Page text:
64      A further point to note is that the Staff Regulations also make provision for mechanisms enabling an official to make his views known during medical monitoring procedures in situations other than recruitment. Thus the fifth, sixth and seventh paragraphs of Article 59(1) of the Staff Regulations allow recourse to an arbitration system where an official considers that the conclusions of a medical examination organised by the appointing authority in connection with sick leave are unjustified on medical grounds. As regards the procedure for granting an invalidity allowance, the first paragraph of Article 7 of Annex II to the Staff Regulations enables the official concerned to appoint inter alia one of the three doctors who make up the committee responsible for assessing invalidity.

65      As to the facts of the present case, it should be pointed out, first, that the applicant was working for the Commission at the time when she submitted her candidature for the post of head of administration of the Guinea delegation, and that it was intended to recruit her to that post as a member of the temporary staff under Article 2(b) of the CEOS, as is apparent from the memorandum of 17 February 2005 from the ‘External Relations’ DG.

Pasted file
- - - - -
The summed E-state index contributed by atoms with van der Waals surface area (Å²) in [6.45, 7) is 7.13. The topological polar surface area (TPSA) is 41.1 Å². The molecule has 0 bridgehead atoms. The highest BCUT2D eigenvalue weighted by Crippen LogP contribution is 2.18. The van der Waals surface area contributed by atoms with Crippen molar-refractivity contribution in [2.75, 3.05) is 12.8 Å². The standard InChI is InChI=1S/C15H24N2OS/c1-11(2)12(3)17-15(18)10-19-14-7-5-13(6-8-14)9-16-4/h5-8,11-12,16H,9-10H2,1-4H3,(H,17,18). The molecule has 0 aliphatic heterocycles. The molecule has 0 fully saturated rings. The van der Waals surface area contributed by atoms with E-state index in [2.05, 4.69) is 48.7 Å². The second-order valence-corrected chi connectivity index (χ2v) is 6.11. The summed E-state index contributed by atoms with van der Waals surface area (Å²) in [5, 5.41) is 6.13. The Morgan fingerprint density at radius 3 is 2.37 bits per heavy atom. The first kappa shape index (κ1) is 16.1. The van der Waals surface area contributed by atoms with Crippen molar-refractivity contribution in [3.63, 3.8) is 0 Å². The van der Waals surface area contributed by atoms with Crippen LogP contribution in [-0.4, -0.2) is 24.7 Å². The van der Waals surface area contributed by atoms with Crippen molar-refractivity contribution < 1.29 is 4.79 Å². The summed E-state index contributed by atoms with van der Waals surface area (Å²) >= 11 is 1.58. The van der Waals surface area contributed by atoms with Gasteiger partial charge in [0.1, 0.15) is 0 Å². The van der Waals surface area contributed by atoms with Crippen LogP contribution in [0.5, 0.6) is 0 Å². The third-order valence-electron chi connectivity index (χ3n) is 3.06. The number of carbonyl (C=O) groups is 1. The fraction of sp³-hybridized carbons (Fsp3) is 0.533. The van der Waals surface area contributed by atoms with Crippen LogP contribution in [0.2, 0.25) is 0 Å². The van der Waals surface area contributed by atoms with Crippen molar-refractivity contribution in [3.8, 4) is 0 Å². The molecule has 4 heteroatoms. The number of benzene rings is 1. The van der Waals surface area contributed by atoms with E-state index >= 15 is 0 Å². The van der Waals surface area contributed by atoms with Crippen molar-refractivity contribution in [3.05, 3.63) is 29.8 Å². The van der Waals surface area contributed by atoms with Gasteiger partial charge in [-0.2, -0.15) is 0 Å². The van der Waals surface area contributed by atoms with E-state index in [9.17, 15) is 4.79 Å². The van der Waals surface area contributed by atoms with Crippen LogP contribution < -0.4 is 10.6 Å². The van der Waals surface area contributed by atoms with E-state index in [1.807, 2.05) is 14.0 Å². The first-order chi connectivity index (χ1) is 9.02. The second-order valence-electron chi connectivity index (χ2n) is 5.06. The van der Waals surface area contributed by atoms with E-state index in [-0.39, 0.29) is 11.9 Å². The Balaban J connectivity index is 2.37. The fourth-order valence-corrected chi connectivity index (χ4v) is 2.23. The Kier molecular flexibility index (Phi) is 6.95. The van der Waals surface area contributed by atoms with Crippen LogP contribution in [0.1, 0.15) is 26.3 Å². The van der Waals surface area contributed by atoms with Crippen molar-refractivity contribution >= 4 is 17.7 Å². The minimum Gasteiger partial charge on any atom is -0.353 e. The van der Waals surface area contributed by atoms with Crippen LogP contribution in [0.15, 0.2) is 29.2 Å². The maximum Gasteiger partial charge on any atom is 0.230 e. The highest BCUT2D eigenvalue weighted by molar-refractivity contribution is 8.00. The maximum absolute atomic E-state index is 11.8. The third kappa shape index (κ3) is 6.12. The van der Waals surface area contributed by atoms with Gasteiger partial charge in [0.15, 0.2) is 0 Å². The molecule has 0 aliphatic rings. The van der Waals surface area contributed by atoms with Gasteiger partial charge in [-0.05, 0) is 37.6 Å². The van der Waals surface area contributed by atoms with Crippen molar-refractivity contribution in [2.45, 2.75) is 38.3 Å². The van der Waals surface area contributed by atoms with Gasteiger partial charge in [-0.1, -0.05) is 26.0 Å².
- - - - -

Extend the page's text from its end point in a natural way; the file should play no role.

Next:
66      Secondly, under the terms of notice of vacancy COM/2004/3510/F, the appointment of a candidate to the post of head of administration of the Guinea delegation ‘[was] subject to the prior favourable opinion of the [m]edical ?s?ervice …’. In the instant case, the medical service’s opinion was that the applicant was unfit for recruitment to the post in question. The applicant was thus informed, through the contested decision, that she would not be recruited.

67      The Commission argues that there are no provisions entitling the applicant to obtain, through a special procedure, a medical review of the opinion of unfitness delivered by the medical officer regarding her posting to a delegation. The Commission does not, however, dispute that a person in receipt of an unfavourable medical opinion should have some means of redress on medical matters. Indeed, the Commission states that the medical officer gave the applicant the details of three psychiatric specialists to enable her to obtain a second opinion.